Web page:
In Bloomberg’s 2019 Innovation Index, Israel was named the 5th most innovative country in the world, making a notable jump from last year’s number ten spot. The number one spot is held by South Korea, who has held the position for the past six years, followed by Germany, Finland and Switzerland.
The annual Bloomberg Innovation Index analyzes various criteria to determine a country’s ranking, including research and development, spending, concentration of public hi-tech companies, and manufacturing capability. In Israel, the big jump was likely to occur due to companies experiencing greater competition within Israeli borders, resulting in faster product cycles and more patent registration.
In a proud tweet noting Israel’s “rise as a global power,” Benjamin Netanyahu notes Israel’s esteemed acknowledgment for its rapidly advancing hi-tech industry and nonstop dedication to innovation. In 2018, the country saw the highest amount of investments, with over $5 billion invested in the hi-tech industry, a large chunk of that from venture capital firms. Over $1 billion was invested in cybersecurity, with other large doses dedicated to fintech, artificial intelligence and the internet of things.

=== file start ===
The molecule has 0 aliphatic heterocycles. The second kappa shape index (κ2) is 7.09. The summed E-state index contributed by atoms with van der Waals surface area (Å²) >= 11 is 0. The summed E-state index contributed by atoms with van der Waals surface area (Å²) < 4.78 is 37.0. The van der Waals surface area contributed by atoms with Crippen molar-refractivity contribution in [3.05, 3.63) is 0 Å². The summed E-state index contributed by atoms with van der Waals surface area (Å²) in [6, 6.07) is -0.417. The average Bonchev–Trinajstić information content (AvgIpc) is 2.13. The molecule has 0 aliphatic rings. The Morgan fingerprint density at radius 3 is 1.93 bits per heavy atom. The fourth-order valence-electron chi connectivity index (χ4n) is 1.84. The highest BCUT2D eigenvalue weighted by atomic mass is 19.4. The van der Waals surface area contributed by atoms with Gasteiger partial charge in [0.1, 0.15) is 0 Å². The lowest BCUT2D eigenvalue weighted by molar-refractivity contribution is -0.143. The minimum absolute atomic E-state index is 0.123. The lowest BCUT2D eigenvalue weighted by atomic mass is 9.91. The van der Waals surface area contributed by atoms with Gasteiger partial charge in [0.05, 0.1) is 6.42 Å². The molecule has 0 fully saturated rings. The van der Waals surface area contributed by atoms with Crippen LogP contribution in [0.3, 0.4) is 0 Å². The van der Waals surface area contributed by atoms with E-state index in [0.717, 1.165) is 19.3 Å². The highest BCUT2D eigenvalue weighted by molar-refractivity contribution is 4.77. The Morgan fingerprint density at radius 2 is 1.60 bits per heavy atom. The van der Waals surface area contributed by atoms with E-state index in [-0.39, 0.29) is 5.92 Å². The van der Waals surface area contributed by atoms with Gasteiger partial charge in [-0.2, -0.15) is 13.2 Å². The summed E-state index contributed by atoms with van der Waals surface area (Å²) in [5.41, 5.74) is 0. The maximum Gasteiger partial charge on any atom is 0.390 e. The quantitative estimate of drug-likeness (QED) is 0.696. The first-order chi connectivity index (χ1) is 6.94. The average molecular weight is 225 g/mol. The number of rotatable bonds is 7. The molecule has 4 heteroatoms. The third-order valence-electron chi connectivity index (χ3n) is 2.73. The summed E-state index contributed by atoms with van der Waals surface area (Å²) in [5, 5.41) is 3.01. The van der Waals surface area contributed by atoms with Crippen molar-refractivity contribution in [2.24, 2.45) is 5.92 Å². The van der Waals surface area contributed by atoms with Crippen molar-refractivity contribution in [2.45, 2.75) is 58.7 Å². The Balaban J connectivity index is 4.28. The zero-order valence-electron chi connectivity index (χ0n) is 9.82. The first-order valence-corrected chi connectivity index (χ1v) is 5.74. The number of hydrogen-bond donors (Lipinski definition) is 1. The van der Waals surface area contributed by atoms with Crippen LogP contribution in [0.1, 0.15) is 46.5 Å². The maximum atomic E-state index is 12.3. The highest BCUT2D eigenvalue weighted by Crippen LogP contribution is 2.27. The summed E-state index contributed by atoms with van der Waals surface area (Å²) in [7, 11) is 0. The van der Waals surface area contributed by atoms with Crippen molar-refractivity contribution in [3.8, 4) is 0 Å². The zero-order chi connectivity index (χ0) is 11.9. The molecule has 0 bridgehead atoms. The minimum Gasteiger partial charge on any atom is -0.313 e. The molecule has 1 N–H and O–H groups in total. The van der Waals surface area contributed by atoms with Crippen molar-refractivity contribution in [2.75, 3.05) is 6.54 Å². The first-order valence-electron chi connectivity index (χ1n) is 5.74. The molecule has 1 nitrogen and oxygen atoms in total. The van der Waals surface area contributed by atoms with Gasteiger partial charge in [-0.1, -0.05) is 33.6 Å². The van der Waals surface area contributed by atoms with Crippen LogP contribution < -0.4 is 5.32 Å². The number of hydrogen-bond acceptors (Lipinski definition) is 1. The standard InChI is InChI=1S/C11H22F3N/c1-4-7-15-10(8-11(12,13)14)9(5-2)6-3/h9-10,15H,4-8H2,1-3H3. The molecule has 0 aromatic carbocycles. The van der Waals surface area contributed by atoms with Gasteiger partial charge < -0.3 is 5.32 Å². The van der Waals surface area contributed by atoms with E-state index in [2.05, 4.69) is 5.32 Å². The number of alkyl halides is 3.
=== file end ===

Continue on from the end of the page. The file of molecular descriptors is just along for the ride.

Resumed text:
While there are billions of dollars coming in to Israel, there are also thousands of Israelis going out. Dubbed the ‘brain drain,’ and commonly believed to be problematic for Israel, are the Israelis who take their high caliber of quality education and choose to live internationally. While Israel may consider this a snub, if the Israeli mindset can be interspersed among the seeds of other developing global projects, perhaps Israel will truly inspire new innovations worldwide.